If dropping in discovery, is it that they aren’t qualified to begin with or not in the ICP, in which case you need to work with the SDR and marketing teams on targeting? Or is the win rate then very strong after which means that your team is doing a great job with discovery at qualifying who is ready to move forward/qualifying out those who aren’t?

If dropping after the demo, you need to change how you present your solution to align more with solving the customers’ problems in the best way rather than focusing on your product. Demoing features is only interesting to you; demoing how the prospect can better solve their challenge by replaying what you heard in Discovery and showing how you address that is far more productive.

A client that I work with (Series A, RegTech, not a Notion Portfolio company) anecdotally assumed that POCs convert to deals at a higher rate than those prospects not trialling the product.  This led them to push as many prospects down the POC funnel as possible.  The results were not as intended:  conversion rates fell and sales cycle lengths increased.  Why?  Because not all prospects were serious about committing to the POC, which required more of our time and resources to manage.  This led us to develop a POC eligibility framework where we qualified for eligibility, defined success criteria, and set clear expectations from the beginning.  The outcome of implementing this basic framework was a reduction in sales cycle length and an increase in conversion rate for those going through the POC funnel.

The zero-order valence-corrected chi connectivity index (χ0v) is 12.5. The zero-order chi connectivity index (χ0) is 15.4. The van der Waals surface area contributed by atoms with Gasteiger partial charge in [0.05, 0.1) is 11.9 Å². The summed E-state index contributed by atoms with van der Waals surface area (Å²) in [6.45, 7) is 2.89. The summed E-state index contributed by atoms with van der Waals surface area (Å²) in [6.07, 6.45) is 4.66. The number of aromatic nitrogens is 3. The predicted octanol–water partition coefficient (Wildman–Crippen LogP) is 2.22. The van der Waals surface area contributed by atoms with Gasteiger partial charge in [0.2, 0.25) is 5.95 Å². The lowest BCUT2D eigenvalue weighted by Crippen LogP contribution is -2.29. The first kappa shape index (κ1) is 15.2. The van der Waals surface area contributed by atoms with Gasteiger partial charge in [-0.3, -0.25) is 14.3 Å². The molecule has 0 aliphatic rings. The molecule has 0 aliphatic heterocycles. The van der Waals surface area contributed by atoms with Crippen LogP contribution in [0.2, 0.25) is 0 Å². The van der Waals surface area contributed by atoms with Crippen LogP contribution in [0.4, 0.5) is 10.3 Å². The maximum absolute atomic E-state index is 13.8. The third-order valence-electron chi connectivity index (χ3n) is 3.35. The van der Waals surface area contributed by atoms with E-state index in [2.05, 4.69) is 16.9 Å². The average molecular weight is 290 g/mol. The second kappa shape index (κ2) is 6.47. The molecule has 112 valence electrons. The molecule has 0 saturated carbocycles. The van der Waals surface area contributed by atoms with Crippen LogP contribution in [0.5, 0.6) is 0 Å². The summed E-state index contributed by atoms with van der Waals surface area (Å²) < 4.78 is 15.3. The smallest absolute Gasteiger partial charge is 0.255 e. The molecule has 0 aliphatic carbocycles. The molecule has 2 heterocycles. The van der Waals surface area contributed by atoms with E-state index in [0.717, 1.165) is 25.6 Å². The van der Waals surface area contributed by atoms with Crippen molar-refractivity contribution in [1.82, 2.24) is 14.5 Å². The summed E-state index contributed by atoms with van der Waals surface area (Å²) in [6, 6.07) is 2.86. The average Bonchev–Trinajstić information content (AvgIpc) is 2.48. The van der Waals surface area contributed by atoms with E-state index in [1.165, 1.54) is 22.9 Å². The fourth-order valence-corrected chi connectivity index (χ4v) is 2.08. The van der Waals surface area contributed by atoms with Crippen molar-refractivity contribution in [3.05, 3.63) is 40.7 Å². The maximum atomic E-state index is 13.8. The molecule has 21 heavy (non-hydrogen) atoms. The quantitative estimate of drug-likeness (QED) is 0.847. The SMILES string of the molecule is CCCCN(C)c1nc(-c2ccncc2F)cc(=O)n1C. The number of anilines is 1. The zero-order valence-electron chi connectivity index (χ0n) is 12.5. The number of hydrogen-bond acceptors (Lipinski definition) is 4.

-Rob Soffel, Notion RevOps Specialist

If losing after negotiation, has your team presented a strong enough business case earlier in the process? How can you equip them to be able to ensure the prospect understands and agrees with the value your solution will provide? See earlier about the business case.

2.Engage your marketing team to try running campaigns specifically at prospects in the later stage of the deal instead of just top of funnel.